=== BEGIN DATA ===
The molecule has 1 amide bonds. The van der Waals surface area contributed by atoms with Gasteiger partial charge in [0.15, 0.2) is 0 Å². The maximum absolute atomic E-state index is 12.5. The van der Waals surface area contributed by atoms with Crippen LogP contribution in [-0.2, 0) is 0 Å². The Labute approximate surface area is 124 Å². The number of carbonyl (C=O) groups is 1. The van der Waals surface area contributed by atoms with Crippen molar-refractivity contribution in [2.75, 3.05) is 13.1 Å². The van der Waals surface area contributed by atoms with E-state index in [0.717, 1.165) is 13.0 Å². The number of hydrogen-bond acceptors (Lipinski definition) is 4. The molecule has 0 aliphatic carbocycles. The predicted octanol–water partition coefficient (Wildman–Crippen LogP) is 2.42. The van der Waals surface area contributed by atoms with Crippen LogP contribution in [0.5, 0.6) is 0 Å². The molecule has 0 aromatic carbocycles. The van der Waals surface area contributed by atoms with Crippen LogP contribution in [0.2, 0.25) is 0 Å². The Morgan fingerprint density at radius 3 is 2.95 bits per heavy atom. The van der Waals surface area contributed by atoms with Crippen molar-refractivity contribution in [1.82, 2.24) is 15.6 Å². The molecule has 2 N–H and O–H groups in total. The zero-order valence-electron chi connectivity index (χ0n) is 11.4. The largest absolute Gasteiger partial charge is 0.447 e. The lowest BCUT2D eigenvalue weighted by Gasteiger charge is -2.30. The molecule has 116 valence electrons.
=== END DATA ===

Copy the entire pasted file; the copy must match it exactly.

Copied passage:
The molecule has 1 amide bonds. The van der Waals surface area contributed by atoms with Gasteiger partial charge in [0.15, 0.2) is 0 Å². The maximum absolute atomic E-state index is 12.5. The van der Waals surface area contributed by atoms with Crippen LogP contribution in [-0.2, 0) is 0 Å². The Labute approximate surface area is 124 Å². The number of carbonyl (C=O) groups is 1. The van der Waals surface area contributed by atoms with Crippen molar-refractivity contribution in [2.75, 3.05) is 13.1 Å². The van der Waals surface area contributed by atoms with E-state index in [0.717, 1.165) is 13.0 Å². The number of hydrogen-bond acceptors (Lipinski definition) is 4. The molecule has 0 aliphatic carbocycles. The predicted octanol–water partition coefficient (Wildman–Crippen LogP) is 2.42. The van der Waals surface area contributed by atoms with Crippen LogP contribution in [0.5, 0.6) is 0 Å². The molecule has 0 aromatic carbocycles. The van der Waals surface area contributed by atoms with Crippen LogP contribution in [0.2, 0.25) is 0 Å². The Morgan fingerprint density at radius 3 is 2.95 bits per heavy atom. The van der Waals surface area contributed by atoms with Crippen molar-refractivity contribution in [1.82, 2.24) is 15.6 Å². The molecule has 2 N–H and O–H groups in total. The zero-order valence-electron chi connectivity index (χ0n) is 11.4. The largest absolute Gasteiger partial charge is 0.447 e. The lowest BCUT2D eigenvalue weighted by Gasteiger charge is -2.30. The molecule has 116 valence electrons.